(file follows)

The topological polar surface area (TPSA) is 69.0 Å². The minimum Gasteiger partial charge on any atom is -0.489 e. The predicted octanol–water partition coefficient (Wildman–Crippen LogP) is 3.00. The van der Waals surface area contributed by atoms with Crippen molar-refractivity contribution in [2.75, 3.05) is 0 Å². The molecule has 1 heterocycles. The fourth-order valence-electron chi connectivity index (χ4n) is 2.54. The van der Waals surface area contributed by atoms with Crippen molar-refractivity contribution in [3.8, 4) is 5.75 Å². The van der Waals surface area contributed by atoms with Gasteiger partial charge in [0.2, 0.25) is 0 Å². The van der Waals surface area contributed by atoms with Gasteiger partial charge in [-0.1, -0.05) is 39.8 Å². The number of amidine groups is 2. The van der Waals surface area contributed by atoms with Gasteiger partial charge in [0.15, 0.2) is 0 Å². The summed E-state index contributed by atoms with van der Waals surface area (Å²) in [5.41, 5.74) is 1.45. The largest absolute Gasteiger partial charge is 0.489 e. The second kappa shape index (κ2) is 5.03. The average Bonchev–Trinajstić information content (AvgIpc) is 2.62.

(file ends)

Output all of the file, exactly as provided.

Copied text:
The topological polar surface area (TPSA) is 69.0 Å². The minimum Gasteiger partial charge on any atom is -0.489 e. The predicted octanol–water partition coefficient (Wildman–Crippen LogP) is 3.00. The van der Waals surface area contributed by atoms with Crippen molar-refractivity contribution in [2.75, 3.05) is 0 Å². The molecule has 1 heterocycles. The fourth-order valence-electron chi connectivity index (χ4n) is 2.54. The van der Waals surface area contributed by atoms with Crippen molar-refractivity contribution in [3.8, 4) is 5.75 Å². The van der Waals surface area contributed by atoms with Gasteiger partial charge in [0.2, 0.25) is 0 Å². The van der Waals surface area contributed by atoms with Gasteiger partial charge in [-0.1, -0.05) is 39.8 Å². The number of amidine groups is 2. The van der Waals surface area contributed by atoms with Gasteiger partial charge in [0.15, 0.2) is 0 Å². The summed E-state index contributed by atoms with van der Waals surface area (Å²) in [5.41, 5.74) is 1.45. The largest absolute Gasteiger partial charge is 0.489 e. The second kappa shape index (κ2) is 5.03. The average Bonchev–Trinajstić information content (AvgIpc) is 2.62.